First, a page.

Lower Suwannee National Wildlife Refuge
A typical scene in the Lower Suwannee National Wildlife Refuge
Lower Suwannee National Wildlife Refuge sign

In 1979, the Lower Suwannee National Wildlife Refuge was established to preserve and protect 53,000 acres of undeveloped river delta/estuarine ecosystem. This is an excellent wildlife habitat of bottomland hardwood swamp, salt marsh, cypress sloughs, pine forest, tidal creeks and off-shore islands fed by a constant influx of nutrients via the Suwannee River.

You'll find bald eagles, swallow-tail kites, Gulf sturgeon, West Indian manatees, eastern wild turkey and whitetailed deer on this property. There are also lots of herons, egrets, ibis, alligators, snakes and other wild and woolly wildlife...

The refuge offers several boardwalks and observation towers on the property. While a new Wildlife Drive is being built there is already about 50 miles of improved dirt road available for vehicles and bikes. There is also another 50 miles of gated roads that are open only to foot and bicycle traffic. Most roads are of grass and limerock "construction" and do not require any kind of heavy-duty off-road bike equipment.

Tri-colored heron

In Dixie County, along connecting County Roads 357 and 349, you'll find a 9-mile auto and bike trail (the Dixie Mainland Trail) with an official guide and interpretive signage. Fishing, canoeing and hunting (in season with proper licenses and permits) are allowed.

At the Shell Mound Unit you'll find an ancient mound of shells, bones and other debris, piled up over thousands of years of occupation by the pre-Columbian tribes that inhabited this region. Archaeologists who've excavated at the site think the first construction began somewhere between 3,500 and 7,000 years ago (well before the first pyramids were begun in Egypt). What you'll see here today is what's left after the tribes essentially abandoned the area maybe 1,000 years ago. You'll also see the damage left over from dump trucks hauling off the material for building roads in Florida up into the 1940's. Still, a 5-acre, 28-foot-high mound of shell materials, bones, household rubbish and broken tools is pretty impressive.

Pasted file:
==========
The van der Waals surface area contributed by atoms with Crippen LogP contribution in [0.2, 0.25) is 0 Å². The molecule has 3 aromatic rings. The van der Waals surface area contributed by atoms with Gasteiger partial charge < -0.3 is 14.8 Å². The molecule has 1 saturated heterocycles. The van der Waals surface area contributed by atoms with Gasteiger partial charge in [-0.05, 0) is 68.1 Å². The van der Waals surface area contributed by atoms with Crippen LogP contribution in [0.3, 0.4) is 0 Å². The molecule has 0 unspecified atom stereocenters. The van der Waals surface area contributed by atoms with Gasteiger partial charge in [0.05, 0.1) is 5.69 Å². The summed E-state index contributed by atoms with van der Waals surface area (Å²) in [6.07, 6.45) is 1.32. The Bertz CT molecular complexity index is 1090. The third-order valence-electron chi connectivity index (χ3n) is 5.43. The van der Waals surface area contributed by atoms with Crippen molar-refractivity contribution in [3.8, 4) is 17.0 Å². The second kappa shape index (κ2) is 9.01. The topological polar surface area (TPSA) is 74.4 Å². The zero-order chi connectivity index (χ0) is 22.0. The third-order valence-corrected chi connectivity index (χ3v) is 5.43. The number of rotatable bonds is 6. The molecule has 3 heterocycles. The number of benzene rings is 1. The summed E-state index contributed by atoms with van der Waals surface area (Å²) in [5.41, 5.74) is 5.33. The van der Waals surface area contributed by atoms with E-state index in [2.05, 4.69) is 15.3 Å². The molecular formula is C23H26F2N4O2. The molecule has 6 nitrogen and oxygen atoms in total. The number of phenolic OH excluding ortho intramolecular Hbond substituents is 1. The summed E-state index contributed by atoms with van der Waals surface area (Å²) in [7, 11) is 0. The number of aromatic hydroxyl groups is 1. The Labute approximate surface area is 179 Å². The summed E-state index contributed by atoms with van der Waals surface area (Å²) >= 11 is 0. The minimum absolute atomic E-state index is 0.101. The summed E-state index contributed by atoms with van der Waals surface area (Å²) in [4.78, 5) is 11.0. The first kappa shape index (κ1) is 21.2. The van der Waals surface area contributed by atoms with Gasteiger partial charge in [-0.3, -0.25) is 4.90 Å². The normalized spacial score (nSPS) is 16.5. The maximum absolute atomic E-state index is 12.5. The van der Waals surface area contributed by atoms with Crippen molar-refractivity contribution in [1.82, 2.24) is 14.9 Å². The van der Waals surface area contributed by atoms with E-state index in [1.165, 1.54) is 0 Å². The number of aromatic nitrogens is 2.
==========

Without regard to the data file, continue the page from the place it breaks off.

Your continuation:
Back in the pre-Colombian days, the tribes built their shelters on top of the mound and actually extended their mounds out onto the mud flats toward the open Gulf waters to make fishing from the elevated mounds easier.

Three hurricanes passed through this area of the Gulf in 2003. At times, the top of Shell Mound was the only dry "ground" for miles... Slowly, though, nature is reclaiming Shell Mound. Snowberry, Christmas berry, coontie, wild coffee and cedars flourish in the calcium-rich "soil."

The refuge is open every day, 24 hours a day, but camping, fires and the use of spotlights are not allowed. Levy County does operate a campground (first come, first served, small fee) along CR 326 (the road to the Shell Mound Unit). Dixie County also operates a small campground adjacent to the northeastern boundary of the refuge at Shired Island (also first come, first served, small fee).